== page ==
Reasons, Preparation & Procedure For Conducting a Shoulder MRI

Submitted on March 27, 2012

MRI Of Shoulder

A magnetic resonance imaging test or MRI of the shoulder is conducted using a machine which creates images of the shoulder using a magnetic field and radio wave energy pulses. An MRI effectively displays pictures of muscles, cartilage, ligaments and other components of the joints. An MRI is used to provide information about those structures within the body that cannot be seen properly through X-rays, CT scans or ultrasound tests.

Reason Why It is Done

An MRI of the shoulder is done in cases where unexplained pain or discomfort is experienced in the shoulder. Shoulder problems such as arthritis, cartilage tears, bone tumors, ligament or tendon tears and infection can also be detected through an MRI. Rotator cuff disorders such as impingement and tears may also be determined using an MRI. Bone fractures that cannot be properly diagnosed through X-rays or other tests, may be detected through MRIs. Problems of the bone and joints are usually detected through magnetic resonance imaging tests. In some cases, along with an MRI, a shoulder arthrogram may also be done to obtain a clearer picture of the affected joint.


The doctor or MRI technologist must be informed regarding allergies to any medication. In some MRI tests, a contrast material may be used to allow for better visibility of the body structures. This may be inserted into the shoulder joint or in a vein of the arm. If there is a known allergy to the contrast material, the doctor must be informed. Pregnancy, presence of a pacemaker, metal screws from previous shoulder surgeries, artificial limbs or any other implanted devices must be reported to the doctor.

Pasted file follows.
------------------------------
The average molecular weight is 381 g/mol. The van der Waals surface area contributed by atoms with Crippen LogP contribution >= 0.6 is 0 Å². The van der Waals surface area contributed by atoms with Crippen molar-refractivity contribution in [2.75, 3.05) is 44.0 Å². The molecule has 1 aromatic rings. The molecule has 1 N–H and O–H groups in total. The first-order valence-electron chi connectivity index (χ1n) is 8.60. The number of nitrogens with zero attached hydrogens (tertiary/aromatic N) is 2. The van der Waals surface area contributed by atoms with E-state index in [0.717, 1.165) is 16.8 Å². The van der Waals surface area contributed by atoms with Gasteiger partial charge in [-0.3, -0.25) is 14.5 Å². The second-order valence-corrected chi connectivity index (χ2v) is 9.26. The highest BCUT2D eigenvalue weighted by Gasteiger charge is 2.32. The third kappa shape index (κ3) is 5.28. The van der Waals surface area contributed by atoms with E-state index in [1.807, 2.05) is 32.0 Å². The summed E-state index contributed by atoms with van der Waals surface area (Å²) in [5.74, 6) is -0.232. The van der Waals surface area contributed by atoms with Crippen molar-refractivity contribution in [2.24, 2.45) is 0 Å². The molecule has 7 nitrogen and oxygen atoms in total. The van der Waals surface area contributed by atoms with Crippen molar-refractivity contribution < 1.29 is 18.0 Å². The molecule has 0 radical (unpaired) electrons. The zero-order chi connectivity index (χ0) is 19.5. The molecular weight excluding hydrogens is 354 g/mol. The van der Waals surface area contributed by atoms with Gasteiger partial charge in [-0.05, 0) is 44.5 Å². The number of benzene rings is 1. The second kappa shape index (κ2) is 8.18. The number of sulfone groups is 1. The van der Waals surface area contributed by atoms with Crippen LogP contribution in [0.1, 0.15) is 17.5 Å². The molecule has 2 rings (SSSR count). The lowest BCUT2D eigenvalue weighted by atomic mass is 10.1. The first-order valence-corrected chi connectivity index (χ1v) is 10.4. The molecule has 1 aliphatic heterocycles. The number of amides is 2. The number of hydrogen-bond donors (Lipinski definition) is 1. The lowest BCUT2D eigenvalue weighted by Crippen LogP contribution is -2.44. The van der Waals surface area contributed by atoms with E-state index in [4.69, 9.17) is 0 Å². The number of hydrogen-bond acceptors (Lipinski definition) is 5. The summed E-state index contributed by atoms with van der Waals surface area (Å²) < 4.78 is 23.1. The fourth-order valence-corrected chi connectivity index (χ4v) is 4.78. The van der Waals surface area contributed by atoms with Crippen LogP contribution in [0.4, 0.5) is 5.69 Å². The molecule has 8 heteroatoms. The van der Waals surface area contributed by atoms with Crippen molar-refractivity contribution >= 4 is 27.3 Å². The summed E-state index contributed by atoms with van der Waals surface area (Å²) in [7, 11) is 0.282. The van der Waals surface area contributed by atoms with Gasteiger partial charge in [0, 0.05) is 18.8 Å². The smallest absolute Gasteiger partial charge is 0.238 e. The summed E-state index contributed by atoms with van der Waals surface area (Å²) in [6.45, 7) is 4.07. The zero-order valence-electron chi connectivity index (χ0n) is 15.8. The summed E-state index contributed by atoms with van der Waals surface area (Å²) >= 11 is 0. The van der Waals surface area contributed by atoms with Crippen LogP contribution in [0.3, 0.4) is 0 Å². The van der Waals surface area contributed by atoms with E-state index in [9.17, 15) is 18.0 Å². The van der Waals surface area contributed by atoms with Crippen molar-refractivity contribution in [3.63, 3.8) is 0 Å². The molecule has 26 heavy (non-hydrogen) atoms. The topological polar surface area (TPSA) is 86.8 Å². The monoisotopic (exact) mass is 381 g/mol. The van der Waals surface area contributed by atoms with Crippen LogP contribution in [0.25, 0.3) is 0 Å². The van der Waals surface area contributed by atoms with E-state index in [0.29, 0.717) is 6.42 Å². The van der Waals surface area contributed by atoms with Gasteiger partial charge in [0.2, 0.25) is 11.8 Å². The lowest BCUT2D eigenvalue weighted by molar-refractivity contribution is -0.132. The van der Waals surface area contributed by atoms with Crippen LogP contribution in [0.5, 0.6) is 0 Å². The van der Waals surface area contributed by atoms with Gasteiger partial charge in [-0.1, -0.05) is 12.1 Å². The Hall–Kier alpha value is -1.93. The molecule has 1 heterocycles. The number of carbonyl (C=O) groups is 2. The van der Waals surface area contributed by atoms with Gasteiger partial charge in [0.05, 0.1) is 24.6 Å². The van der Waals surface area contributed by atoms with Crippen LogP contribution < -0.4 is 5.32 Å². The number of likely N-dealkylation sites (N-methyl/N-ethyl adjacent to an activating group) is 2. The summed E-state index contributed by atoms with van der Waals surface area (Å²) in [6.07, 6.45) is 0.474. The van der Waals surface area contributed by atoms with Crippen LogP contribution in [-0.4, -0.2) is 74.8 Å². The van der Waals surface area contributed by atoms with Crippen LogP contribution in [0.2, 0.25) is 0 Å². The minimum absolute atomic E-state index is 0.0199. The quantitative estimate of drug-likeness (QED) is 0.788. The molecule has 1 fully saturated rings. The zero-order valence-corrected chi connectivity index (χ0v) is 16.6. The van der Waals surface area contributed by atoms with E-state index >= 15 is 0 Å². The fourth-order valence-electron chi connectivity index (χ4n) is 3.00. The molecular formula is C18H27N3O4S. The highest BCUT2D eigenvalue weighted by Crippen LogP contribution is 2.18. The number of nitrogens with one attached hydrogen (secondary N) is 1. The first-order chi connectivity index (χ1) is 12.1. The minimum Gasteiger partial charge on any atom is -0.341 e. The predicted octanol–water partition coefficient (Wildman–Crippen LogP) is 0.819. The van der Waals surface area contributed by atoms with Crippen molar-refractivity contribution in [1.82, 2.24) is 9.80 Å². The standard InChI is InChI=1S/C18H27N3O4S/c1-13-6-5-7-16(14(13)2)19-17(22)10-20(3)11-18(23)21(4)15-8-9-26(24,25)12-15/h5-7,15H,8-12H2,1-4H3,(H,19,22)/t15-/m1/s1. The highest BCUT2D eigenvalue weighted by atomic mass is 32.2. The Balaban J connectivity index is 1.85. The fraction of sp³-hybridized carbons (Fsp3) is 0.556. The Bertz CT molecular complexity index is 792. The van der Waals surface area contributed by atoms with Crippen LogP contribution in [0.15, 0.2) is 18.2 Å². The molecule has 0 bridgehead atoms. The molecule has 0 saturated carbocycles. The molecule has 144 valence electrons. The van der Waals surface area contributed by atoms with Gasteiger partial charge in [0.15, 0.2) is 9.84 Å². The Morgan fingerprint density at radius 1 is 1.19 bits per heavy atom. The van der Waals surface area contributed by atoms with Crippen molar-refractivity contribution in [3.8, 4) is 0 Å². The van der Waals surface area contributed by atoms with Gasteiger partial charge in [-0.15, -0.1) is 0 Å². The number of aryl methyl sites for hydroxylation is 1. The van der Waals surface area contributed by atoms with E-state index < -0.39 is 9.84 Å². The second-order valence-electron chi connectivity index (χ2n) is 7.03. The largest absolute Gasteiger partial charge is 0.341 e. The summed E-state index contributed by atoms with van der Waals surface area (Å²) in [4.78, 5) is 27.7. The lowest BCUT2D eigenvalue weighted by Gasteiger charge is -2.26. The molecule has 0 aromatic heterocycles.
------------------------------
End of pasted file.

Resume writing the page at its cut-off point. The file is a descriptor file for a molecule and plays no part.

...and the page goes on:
An MRI technologist usually performs the MRI, while a radiologist interprets the images. In some cases of shoulder conditions, orthopedic surgeons may also interpret the pictures. All metal objects such as jewelry or hairpins must be removed from the body as these can interfere with the magnetic field. The individual must then lie on a table, which slides into the area of the magnetic field. A coil may be placed on the area that needs to be scanned. The individual must remain still during the scan and may even be asked to hold his breath for a few minutes. Contrast material may be injected into the arm or directly into the joint of the shoulder. The entire test may last for a duration of half an hour to one hour.

Abnormal test results may be indicative of inflammation, tumors or infection of the joint. Infection may arise due to accumulation of fluid in the joint area. Damage to the cartilage, tendons and ligaments may also be present.